Last weekend i went bush, and loved it!!
I always love going bush; turning the phone off, leaving the city, the computer and walking into the bush to cleanse the soul. There is nothing quite like it. So off we went to Australia’s second oldest National Park, Ku-ring-gai Chase NP.
The first thing i noticed as we arrived was the effect of last Januarys bush fire. It is very easy to see the devastating effects of fire, which is believed to have been caused by a lightning strike. The bush is black with loads of new green leaves, trees and plants. There were trees that looked like they almost had their entire trunk burnt out, yet now the tree was simply growing around the hollowed burnt section. The trees were thriving, continuing to grow with trunks half their normal thickness! I wish i had taken a picture of this as i is quite remarkable how resilient these trees and our bush really is. As i walked down the track i was amazed more and more at how TOUGH the bush is and i think thats one of the reasons i like being here so much.
The Topham track is only about 2.1km one way but we were going further. We came to the end of the track and pushed into the bush. Now it was simply a matter of finding the cleanest and less obstructive way down off the high point and to the waters edge between America Bay and Refuge Bay.
We descended and not long came to a beautiful section untouched by the fire. There were huge grass tress (Xanthorrhoea) with massive stalks sticking out the middle of them. The local Aboriginal people, Kuringgai, would use this tree to make spears, glue, sweet drinks, and start fires. A Grass tree which is 5m tall may be aged between 200-500 years old!! They survive extremely well in their natural habitat but have low survival rates when taken out of their domain and planted in a home or nursery. They may take 3-4 years to die, i think they just miss being in the bush and die of a broken heart.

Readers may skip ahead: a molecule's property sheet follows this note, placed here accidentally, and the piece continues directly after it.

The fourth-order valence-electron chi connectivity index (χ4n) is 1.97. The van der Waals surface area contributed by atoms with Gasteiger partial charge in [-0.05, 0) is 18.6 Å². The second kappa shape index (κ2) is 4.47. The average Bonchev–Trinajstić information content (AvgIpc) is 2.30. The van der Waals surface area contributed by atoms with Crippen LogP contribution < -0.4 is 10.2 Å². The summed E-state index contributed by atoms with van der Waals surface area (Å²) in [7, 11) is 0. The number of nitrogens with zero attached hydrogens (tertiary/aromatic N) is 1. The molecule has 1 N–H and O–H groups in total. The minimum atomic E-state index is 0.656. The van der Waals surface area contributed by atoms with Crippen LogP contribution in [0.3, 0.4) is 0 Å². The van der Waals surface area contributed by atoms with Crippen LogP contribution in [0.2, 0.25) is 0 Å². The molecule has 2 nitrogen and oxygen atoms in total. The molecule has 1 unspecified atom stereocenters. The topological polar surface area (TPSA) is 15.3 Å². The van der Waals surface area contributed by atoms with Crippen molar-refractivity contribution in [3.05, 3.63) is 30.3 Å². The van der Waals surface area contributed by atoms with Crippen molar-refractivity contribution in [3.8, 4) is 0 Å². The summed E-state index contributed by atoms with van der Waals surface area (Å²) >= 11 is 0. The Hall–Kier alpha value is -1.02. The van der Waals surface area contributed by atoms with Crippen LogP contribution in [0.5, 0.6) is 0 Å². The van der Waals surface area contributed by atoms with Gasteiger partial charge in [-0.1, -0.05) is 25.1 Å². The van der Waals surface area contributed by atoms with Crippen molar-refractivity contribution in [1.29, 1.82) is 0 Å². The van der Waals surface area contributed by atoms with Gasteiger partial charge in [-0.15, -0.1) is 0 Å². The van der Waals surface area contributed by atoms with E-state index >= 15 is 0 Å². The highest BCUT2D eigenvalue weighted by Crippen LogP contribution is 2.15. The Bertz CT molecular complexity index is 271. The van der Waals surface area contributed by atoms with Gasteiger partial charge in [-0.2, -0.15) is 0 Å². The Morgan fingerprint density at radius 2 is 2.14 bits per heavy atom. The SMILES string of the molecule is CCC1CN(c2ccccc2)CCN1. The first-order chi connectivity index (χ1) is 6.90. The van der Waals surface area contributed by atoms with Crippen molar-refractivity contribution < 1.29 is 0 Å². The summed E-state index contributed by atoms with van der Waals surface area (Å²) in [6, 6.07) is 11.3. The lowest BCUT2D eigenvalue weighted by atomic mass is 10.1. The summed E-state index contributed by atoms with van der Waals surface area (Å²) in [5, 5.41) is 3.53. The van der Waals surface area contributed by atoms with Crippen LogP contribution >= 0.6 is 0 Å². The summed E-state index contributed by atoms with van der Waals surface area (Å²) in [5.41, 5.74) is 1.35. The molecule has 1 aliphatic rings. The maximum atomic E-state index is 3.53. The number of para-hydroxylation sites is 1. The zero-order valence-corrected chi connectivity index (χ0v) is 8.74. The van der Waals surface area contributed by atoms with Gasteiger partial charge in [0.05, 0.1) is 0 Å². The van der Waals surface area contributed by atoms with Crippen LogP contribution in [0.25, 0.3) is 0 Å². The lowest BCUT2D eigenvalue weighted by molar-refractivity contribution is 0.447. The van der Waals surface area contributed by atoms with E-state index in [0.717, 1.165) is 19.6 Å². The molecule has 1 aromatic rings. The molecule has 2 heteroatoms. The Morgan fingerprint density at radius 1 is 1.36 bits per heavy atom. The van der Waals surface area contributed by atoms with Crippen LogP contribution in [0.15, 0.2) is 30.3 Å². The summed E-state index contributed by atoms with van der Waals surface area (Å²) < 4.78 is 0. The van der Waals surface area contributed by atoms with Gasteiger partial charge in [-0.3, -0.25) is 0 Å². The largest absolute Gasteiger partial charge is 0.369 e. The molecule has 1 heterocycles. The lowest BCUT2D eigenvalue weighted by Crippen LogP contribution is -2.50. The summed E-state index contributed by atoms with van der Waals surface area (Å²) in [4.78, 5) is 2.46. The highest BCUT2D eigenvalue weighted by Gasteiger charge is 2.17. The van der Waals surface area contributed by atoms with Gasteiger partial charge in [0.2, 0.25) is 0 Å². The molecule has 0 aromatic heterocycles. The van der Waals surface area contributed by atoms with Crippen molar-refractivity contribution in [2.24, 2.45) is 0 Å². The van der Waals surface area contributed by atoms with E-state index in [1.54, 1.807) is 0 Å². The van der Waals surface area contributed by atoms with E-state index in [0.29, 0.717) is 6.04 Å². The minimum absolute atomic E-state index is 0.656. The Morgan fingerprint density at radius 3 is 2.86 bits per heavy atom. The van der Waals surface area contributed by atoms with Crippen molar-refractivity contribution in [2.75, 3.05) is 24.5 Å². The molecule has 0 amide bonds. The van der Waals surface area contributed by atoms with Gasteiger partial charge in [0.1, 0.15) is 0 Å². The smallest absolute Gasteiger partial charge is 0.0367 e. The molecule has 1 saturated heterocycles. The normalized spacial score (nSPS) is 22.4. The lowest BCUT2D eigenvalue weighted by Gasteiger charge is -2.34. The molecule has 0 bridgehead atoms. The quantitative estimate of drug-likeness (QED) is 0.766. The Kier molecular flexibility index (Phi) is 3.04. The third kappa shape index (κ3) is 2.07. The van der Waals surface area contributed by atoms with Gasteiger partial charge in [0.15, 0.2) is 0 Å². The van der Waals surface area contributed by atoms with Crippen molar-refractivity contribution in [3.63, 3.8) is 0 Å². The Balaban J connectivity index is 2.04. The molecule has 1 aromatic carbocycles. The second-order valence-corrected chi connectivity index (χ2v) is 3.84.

We got to the waters edge and set up some fishing lines. After a few fruitless hours we both caught 2 small fish, nothing big enough to take home. Unfortunately my fish died as it had taken the whole hook and i could not get it out. I felt bad as it was small and not worth taking home. So rather than waste it i ATE it right there and then, sashimi style. It was fresh and was still twitching a little as i chewed, beautiful!!
As we climbed up the hill back to the track we came across a large red/yellow sandstone cliff. We climbed to the top after a few exposed and precarious sections and pushed through the scrub. I love and hate being scraped up by the bush. Its tough work sometimes as trees, grass, thorns all fight to get a piece of your skin.
We emerged from the scrub and onto the track for the walk back to the car. I felt refreshed after spending the day in the bus. It is so beautiful, yet so tough, and i think it rubs of on you as you spend time in it. It makes you tougher being out there in the elements, losing skin, getting outside your comfort zone…living!